Cyprus eyes 'least worst option'
Lawmakers in Cyprus approved three key bills late Friday as they scrambled to raise enough money to qualify the country for a broader bailout package and help it avoid financial ruin in mere days.
The parliament passed nine bills after a day locked in talks between Cypriot and international officials in Nicosia. Lawmakers may vote on Saturday on what sort of levy to impose on bank deposits above 100,000 euros ($130,000), four days after rejecting an initial proposal to tax all accounts. Banks have been shut all week and are scheduled to reopen on Tuesday.
The European Central Bank has imposed a Monday deadline on Cyprus to come up with proposals that will satisfy international creditors or face the risk of losing access to all emergency funds.
“We are voting for the least worst option,” Averof Neophytou, deputy head of the governing DISY party, said in a speech.
Cyprus' president, Nicos Anastasiades, will travel to Brussels on Saturday to present the revised package to the country's prospective creditors, its fellow countries that use the euro currency and the International Monetary Fund. There has been no indication yet that they will accept it.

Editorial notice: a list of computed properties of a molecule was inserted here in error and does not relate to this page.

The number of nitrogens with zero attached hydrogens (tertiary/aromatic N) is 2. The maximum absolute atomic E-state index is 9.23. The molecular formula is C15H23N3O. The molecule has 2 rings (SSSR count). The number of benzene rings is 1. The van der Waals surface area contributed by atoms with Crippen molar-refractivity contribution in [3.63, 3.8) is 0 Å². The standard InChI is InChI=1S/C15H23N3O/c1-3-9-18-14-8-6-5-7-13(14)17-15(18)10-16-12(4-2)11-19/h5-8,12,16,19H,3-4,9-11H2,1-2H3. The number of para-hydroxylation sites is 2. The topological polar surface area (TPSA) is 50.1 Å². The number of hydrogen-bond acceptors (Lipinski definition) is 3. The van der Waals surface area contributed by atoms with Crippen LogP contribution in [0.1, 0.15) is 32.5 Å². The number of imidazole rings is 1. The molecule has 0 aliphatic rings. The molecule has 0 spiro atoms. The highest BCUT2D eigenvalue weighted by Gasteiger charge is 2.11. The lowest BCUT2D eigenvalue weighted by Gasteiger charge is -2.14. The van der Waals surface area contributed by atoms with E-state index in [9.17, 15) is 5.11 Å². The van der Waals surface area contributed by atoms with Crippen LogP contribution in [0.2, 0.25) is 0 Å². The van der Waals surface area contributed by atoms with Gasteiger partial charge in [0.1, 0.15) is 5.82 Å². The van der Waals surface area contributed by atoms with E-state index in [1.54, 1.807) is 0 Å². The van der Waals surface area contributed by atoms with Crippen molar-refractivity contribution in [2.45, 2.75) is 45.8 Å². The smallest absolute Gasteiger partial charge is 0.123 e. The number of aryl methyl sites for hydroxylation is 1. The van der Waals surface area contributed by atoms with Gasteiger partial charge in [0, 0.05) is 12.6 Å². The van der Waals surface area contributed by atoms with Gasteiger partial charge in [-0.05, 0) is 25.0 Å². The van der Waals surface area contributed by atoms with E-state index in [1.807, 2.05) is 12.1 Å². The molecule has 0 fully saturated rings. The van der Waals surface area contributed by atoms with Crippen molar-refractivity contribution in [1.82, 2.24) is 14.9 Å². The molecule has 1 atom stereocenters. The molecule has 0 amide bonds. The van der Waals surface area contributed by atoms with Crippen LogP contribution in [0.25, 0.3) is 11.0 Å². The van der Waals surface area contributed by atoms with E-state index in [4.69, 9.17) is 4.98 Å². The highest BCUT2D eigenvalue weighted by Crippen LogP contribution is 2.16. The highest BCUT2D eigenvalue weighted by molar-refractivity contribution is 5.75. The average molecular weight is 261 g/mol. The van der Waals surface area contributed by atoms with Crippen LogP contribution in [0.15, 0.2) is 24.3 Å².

Show commenting policy
TribLive commenting policy
- Co-pilot in Germanwings Alps crash treated for suicidal tendencies
- ‘Substantial’ roadblocks remain as nuclear talks with Iran go down to wire
- Airstrike hits aid camp for displaced in Yemen, kills dozens
- Iran blames U.S. drone for killing military advisers in Iraq
- Leaders wary of vote-rigging in Nigeria
- Antarctica yields life in extremest of conditions, so what about on another planet?
- Iran poses top threat to Mideast stability, Israeli consul general says
- Plane crash kills 150 people in French Alps
- Boko Haram kills dozens, prevents hundreds voting in Nigeria
- Germanwings flight co-pilot Lubitz worried about job security, officials say
- White House says it can’t ‘simply pretend’ Netanyahu remarks weren’t made